The current set of APIs has also raised community awareness about the harm of psychotropic substances such as ketamine. The production agency, Skyhigh Creative Partners, is a subsidiary of a non-governmental organisation, which regularly organises programmes for young people.

For this campaign, Skyhigh also engaged young people to provide ideas and suggestions and invited ex-drug abusers to provide real-life case stories for the APIs. APIs are just one element in the battle against young drug abuse.

Young people are one of our major target audiences in this battle. And that is why we have enlisted their help and views for this current campaign and will continue to do so in the future.

Sally Wong, Commissioner for Narcotics

Revised scheme strikes balance

I fully support the pilot drug- testing scheme in schools, because I believe it could lead to a reduction in the number of students who are addicted to drugs.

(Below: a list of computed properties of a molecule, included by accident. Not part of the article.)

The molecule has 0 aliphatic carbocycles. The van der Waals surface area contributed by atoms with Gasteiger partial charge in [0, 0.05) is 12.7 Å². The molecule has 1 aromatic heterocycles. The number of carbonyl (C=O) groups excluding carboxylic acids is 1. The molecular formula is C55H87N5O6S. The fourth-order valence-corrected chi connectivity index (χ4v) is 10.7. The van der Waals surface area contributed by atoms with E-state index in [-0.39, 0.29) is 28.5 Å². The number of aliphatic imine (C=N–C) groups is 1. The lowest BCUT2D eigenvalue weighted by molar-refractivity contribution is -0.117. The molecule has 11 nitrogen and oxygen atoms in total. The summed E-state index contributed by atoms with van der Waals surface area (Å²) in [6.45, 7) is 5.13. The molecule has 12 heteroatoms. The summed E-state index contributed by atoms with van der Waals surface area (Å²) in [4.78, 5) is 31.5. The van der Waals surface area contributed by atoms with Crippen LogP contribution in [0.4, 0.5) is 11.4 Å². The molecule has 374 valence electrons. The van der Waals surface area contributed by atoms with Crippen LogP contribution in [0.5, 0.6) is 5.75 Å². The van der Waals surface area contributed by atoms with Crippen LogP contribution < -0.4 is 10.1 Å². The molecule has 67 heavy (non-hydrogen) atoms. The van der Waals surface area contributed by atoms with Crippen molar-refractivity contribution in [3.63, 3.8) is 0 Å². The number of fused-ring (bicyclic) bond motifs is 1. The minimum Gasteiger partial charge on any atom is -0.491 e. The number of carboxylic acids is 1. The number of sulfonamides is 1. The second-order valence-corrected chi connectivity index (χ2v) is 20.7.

I also welcome the revisions to the scheme. They strike the right balance between protecting pupils' privacy and preventing drug abuse in schools.

Students will not be told of test dates and they will be randomly selected.

This means teenagers taking drugs will know that they could be found out at any time.

Ho Chu-ping, chairman of the Tai Po Federation of Parent-Teacher Associations, said social workers told them that many Tai Po students had been asking for help with their drug problems ('Changes keep police out of drug testing', September 4), so the scheme is necessary.

If a test proves positive, police will not now be informed of this and therefore, the privacy of the pupil concerned will be protected.

The scheme can tackle drug problems and respect the privacy of pupils.

Ip Hei-man, Kwun Tong

Voluntary tests confuse youth

I think the revisions to the drug testing scheme will make it ineffective.

Now that the tests are voluntary, some students will refuse to take them. With police no longer involved, how will it be possible to target the criminals who sell drugs?

Also, it is not really clear how the students will be treated if they test positive.

I think the revisions to the drug test will leave many pupils confused.

Hannah Shum, Ho Man Tin

HK hospitals relatively safe

The Hospital Authority is adopting a very defensive attitude towards its recent series of 'medical blunders'.